October 25, 2013
Quicker, Less Expensive Fingerprint Detection Technology Pioneered In France
redOrbit Staff & Wire Reports - Your Universe Online
Researchers from the French National Centre for Scientific Research (CNRS) have developed a new, faster and less expensive method of detecting fingerprints by using fluorescence (the emission of light or other radiation from molecules that are bombarded by particles or by radiation from an external source).
The product used in this process, Lumicyano, was developed by CNRS and Crime Scene Technology and is detailed in a paper published online by the journal Forensic Science International. The patent-pending technique has already been successfully tested by the French Police, the US Federal Bureau of Investigation (FBI), Scotland Yard and other law-enforcement agencies, the inventors said in a statement.
“Fingerprints are essential evidence in numerous criminal investigations,” CNRS explained. If a criminal places their finger on an object, they can leave behind trace amounts of water, salts, fat, amino acids and perhaps even DNA. However, forensics experts can have difficulty using fingerprints as evidence if they are too light or too low in contrast, and techniques currently used to reveal them can be difficult at times.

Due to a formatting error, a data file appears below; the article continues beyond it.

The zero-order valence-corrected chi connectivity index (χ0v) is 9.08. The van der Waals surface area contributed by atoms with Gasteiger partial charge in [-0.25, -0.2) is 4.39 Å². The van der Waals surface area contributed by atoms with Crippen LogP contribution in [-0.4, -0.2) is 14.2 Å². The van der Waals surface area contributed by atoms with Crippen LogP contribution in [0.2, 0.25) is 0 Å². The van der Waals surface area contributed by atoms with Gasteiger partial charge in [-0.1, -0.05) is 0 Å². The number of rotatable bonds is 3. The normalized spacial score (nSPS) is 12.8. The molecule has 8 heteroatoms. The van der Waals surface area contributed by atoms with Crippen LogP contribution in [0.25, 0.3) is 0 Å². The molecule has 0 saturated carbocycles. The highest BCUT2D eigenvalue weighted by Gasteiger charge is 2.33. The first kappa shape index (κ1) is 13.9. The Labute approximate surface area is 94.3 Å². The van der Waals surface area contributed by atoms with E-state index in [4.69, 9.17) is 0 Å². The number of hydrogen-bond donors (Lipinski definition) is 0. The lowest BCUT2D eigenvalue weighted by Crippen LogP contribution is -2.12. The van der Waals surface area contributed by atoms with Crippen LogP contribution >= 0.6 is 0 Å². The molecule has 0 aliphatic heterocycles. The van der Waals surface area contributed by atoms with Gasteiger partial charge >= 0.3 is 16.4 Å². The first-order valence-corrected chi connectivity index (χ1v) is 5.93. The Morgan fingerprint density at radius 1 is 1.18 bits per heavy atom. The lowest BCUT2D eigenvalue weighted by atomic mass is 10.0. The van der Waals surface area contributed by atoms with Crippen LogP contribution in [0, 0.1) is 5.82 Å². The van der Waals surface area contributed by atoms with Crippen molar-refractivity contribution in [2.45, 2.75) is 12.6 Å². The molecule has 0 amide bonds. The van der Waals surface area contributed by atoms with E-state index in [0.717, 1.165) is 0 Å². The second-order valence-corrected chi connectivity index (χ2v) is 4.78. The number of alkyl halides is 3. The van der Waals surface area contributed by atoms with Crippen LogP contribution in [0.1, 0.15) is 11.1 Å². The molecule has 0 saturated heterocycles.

Crime scene investigators use a method in which a cyanoacrylate compound (i.e. super glue) is fumed, reacting with the elements of the fingerprint, polymerizing, and leaving behind a white deposit that can be photographed and studied, the study authors said. However, fingerprints that are light in color and low contrast can be difficult to take pictures of, and sometimes the image quality cannot be properly exploited.
“In this case, crime scene investigators can opt for a second treatment using a colorant, which turns the fingerprint fluorescent. However, this post-treatment poses several problems,” officials from the French research center said. “The products in question are toxic and carcinogenic and have to be used in a fume cupboard, whose cost is usually beyond the means of most police stations. In addition, this process can require up to 48 hours and can degrade the fingerprints through leaching, which in most cases compromises the sampling of DNA.”
In an attempt to overcome those issues, several chemists have spent more than a quarter of a century attempting to develop a product which would allow fluorescent fingerprints to be directly detected. It is that product that the CNRS and Crime Scene Technology experts describe in their study. The technique uses a combination of cyanoacrylate with a molecule of a small fluorescent colorant from the tetrazine family.
“Tetrazine molecules are fumed along with the cyanoacrylate onto the fingerprint support and adhere to the deposit. In this way, using a simple UV lamp or forensic lighting techniques, the fluorescent traces are visible and can be photographed,” CNRS said. This technique provides “excellent detection performance” while also reducing costs and treatment times and not damaging the DNA that can sometimes be obtained through fingerprints, they added.
Image 2 (below): Bottle of Lumicyano(tm). Credit: © Crime Scene Technology